Andrea Villanti, Ph.D., M.P.H., was an associate professor of psychiatry and psychology at the University of Vermont through December 2021. Beginning January 18, 2022, Dr. Villanti serves as associate professor at the Rutgers School of Public Health and as Deputy Director of Rutgers Center for Tobacco Studies. Her primary research focus is young adult tobacco use, including predictors and patterns of and interventions to reduce use. She also has expertise in translational research to improve tobacco control policy and program decision making, including tobacco regulatory science. Her work focuses on design, collection, and analysis of population survey data and conducting experiments and intervention trials in large, online samples. Dr. Villanti’s current NIH-funded research projects include testing a nicotine corrective messaging intervention, evaluating the substitutability of plausible menthol cigarette alternatives, and evaluating state-level policy and communication efforts to prevent substance use in youth and young adults. Dr. Villanti earned her M.P.H. from the Mailman School of Public Health at Columbia University and Ph.D. from the Johns Hopkins Bloomberg School of Public Health.
Amy Geller, M.P.H., is a senior program officer in the Health and Medicine Division (HMD) on the Board on Population Health and Public Health Practice. During her 19 years at the National Academies, she has staffed committees spanning many topics, including advancing health equity, reducing alcohol-impaired driving fatalities, workforce resilience, vaccine safety, reducing tobacco use, drug safety, and treating post-traumatic
stress disorder. She was and is the study director, respectively, for the recently released HMD report Sexually Transmitted Infections: Adopting a Sexual Health Paradigm and the HMD Committee on Patterns of Use and Health Effects of “Premium Cigars” and Priority Research. She also directs the DC Public Health Case Challenge, a joint activity of HMD and the National Academy of Medicine that aims to promote interdisciplinary, problem-based learning for college students at universities in the DC area.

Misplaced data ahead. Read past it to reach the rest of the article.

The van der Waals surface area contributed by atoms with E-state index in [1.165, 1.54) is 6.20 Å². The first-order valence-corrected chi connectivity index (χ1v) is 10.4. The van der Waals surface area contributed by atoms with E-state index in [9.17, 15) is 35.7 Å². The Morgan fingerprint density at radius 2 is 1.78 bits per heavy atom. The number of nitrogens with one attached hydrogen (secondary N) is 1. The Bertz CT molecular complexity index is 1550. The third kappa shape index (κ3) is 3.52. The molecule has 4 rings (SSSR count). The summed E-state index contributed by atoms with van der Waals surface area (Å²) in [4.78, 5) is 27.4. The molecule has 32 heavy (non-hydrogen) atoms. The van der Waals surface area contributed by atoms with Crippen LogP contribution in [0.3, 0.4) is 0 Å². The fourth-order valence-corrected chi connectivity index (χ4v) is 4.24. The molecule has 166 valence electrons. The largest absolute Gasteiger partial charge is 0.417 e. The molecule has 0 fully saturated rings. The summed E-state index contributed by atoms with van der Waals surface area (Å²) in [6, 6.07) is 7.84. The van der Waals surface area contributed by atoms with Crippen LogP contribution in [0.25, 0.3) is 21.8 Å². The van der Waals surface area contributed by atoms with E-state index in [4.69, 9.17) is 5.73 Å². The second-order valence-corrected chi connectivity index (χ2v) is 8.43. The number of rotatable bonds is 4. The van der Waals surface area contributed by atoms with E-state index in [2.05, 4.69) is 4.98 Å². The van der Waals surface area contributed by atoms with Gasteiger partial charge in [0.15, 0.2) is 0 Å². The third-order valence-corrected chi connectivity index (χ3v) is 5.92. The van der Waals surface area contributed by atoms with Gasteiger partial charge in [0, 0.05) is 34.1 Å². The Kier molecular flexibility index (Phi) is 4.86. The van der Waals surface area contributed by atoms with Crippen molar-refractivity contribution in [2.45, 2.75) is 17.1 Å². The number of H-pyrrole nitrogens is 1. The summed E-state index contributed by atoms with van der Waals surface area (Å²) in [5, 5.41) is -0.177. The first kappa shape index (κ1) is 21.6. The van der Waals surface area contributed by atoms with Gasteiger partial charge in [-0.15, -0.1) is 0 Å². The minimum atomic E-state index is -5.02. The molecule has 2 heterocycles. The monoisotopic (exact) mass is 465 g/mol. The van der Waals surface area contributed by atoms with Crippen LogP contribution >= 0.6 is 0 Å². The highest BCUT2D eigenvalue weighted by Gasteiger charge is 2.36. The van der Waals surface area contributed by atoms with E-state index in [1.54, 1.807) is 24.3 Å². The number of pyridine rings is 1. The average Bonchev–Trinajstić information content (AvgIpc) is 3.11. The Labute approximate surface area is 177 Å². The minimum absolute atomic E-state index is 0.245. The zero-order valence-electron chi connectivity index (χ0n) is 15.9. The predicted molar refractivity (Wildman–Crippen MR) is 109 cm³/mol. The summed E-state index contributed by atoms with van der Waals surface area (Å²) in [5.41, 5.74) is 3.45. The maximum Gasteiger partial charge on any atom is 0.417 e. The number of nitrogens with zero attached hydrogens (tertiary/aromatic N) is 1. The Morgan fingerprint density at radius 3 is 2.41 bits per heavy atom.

Aimee Mead, M.P.H., is an associate program officer on the Board on Population Health and Public Health Practice. She has staffed National Academies’ consensus reports confronting a variety of public health challenges, including eliminating hepatitis B and C in the United States, reducing alcohol-impaired driving, reviewing the public health consequences of e-cigarettes, and preventing sexually transmitted infections. She has also supported the Roundtable on Environmental Health Sciences, Research, and Medicine. Before joining the National Academies, she worked at the National Heart, Lung, and Blood Institute. She received her M.P.H. from the Yale School of Public Health and B.S. from Cornell University.
Sophie Yang was a research associate in the Health and Medicine Division on the Board on Population Health and Public Health Practice. She staffed National Academies’ consensus studies on prevention and control of sexually transmitted infections, promoting health equity in the prenatal through early childhood periods, reducing fatalities from alcohol-impaired driving, eliminating hepatitis B and C in the United States, promoting health equity through community-based solutions, and improving access and affordability of hearing health care for adults. She also staffed the DC Public Health Case Challenge, a joint activity of the Health and Medicine Division of the National Academies and the National Academy of Medicine. She graduated from Bowdoin College in 2013 with a B.A. in Asian studies and economics.
Maggie Anderson is a research assistant in the Health and Medicine Division on the Board on Population Health and Public Health Practice. Before joining the National Academies, Ms. Anderson worked at Program Savvy Consulting as an independent contractor and as an intern with the Food Policy Council of Buffalo and Erie County. She received a B.A. in biology with a minor in environmental studies from Mount Holyoke College.